Feb. 3 (Bloomberg) -- St. Jude Medical Inc., maker of devices to treat heart conditions, is betting on new technologies this year to overcome weak demand for older medical products, Chief Executive Officer Daniel Starks said.
St. Jude will start selling minimally invasive aortic heart valves and an ablation device to treat hypertension in Europe by the end of the year, Starks said. Analysts estimate the valve market, now led by Medtronic Inc. and Edwards Lifesciences Corp., exceeds $2 billion a year, while the hypertension market may top $25 billion, St. Paul, Minnesota-based St. Jude said.
The focus on high-profit new products will help St. Jude return to “high single-digit or low double-digit” sales gains for the next five years, Starks said. The company said 2012 sales will increase 4 percent to 7 percent, less than the growth posted at the turn of the century. The device maker generated revenue of $5.6 billion in 2011, a 1 percent increase from a year earlier.
“We have a plan that will return us to significantly higher growth than we delivered this past year,” Starks said in a telephone interview. “We are fanatic about targeting opportunities where we can generate multiple billions in new revenue but will still save those who are currently paying.”
St. Jude rose 1.6 percent to $42.51 at the close of trading in New York.
The company is presenting its research and development pipeline to investors and analysts today, emphasizing new technology and recent products for cardiovascular disease, heart rhythm management and brain stimulation. Cost cutting and measures to streamline operations in 2011 and 2012 will save more than $150 million next year, Starks said.
“They have a combination of new markets they are developing on their own and bigger opportunities that may be in areas that are also being developed rapidly by others,” said Raj Denhoy, an analyst for Jefferies & Co. in New York, in a telephone interview. “St. Jude’s ability to play in those markets and our understanding of how their technologies compare are the questions at this point.”
St. Jude’s Fractional Flow Reserve technology, which helps cardiologists pinpoint and treat blockages in the heart arteries, has the potential to boost short-term growth, Denhoy said. An independent monitoring board halted a study of the technology last month, saying the product worked so well at cutting the need for repeat hospitalization and retreatment that all patients in the trial should receive it.
The company’s quadripolar system to resynchronize the heart rhythm with a four electrode lead cuts the time to implant a device, uses less radiation and prevents hospital readmissions, Starks said. The technology, approved in November, will become the standard of care, Starks said.
“The competition can’t follow us without putting out an entirely new hardware platform,” he said. “We are years ahead with a disruptive technology in the biggest cardiovascular market.”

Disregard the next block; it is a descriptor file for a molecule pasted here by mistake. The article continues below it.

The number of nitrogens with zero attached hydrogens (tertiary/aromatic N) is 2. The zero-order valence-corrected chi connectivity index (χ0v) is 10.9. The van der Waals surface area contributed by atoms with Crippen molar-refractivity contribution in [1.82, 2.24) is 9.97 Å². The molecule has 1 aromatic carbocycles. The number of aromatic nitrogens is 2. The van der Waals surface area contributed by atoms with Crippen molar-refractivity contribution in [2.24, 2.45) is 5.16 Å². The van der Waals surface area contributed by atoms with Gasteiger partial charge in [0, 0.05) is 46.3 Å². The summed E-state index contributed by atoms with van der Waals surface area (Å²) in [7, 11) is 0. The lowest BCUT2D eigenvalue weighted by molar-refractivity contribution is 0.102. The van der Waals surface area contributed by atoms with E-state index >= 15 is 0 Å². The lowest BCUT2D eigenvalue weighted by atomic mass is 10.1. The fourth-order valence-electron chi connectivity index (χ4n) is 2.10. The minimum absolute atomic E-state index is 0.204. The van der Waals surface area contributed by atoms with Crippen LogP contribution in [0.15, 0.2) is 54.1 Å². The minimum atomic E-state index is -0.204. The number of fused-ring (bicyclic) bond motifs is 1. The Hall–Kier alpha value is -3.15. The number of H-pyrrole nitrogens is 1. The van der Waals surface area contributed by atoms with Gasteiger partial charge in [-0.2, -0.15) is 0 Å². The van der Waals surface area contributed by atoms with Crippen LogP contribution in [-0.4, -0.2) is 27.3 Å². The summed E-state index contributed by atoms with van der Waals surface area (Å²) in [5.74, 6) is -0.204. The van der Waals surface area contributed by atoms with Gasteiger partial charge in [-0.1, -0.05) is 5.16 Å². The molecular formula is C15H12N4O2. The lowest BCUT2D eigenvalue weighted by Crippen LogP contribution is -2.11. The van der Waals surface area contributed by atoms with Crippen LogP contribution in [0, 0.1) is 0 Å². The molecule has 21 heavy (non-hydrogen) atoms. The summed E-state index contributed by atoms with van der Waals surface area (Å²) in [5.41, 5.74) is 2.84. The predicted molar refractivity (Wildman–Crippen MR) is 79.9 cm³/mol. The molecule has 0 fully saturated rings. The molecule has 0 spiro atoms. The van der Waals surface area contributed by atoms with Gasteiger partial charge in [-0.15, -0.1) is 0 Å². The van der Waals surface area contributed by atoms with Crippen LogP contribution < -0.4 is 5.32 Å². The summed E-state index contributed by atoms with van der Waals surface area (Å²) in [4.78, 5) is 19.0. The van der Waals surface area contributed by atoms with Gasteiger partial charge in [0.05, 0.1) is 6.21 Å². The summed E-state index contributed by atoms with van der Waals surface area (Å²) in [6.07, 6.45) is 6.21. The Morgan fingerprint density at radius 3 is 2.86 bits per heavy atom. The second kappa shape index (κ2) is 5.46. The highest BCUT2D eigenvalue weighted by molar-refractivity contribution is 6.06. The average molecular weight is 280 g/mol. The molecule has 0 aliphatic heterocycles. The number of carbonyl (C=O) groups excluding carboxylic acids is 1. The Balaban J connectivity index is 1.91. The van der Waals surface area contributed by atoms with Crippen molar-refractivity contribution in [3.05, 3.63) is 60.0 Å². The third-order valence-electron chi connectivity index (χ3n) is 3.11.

The company has had recent setbacks with its technology. CardioMems Inc., which is partly owned by St. Jude, failed to win a U.S. Food and Drug Administration panel’s backing to sell a first-of-its-kind implant to monitor patients for signs of heart failure in December.
The company has been expanding its research for several years and is becoming a complex business, said Thomas Gunderson, a Piper Jaffray & Co. analyst based in Minneapolis. While St. Jude has been a “fast follower,” allowing others to do the initial market development and coming in later with a rival product, the company has now caught up, he said.
“They are in a lot of different areas,” Gunderson said. “They may not always be the first, because that’s risky, but they are starting to be a leader.”
Starks said one area that’s “huge” is treating the sympathetic nerves outside the kidney artery walls to lower blood pressure. St. Jude has been working on the program for three years, he said.
Minneapolis-based Medtronic sells a similar renal denervation system in Europe. St. Jude sees itself as a pioneer, not a follower, Starks said.
“We will be second to market in Europe, but it’s a wide open new market and we are neck and neck,” he said. The company has new technology that’s a “St. Jude original,” Starks said.
The approach uses new sheaths and a multi-electrode catheter that is faster and easier to use, eliminating the need to reposition the device during the procedure, said Frank Callaghan, president of the company’s cardiovascular division, in a telephone interview.
St. Jude is also developing a device to closes holes in the heart that can trigger strokes; a minimally invasive mitral valve; and a tracking system for cardiologists working in the heart that’s based on Israeli fighter jet technology, Starks said. The tracking system enables doctors to view what they are doing inside the heart in the same way that the global positioning systems show drivers where they are on the road.
“They’ve got numerous shots on goal, which lowers the risk portfolio from an investor standpoint,” Gunderson said. “Usually the team with the most shots on goal wins.”
To contact the reporter on this story: Michelle Fay Cortez in Minneapolis at email@example.com
To contact the editor responsible for this story: Reg Gale at Rgale5@bloomberg.net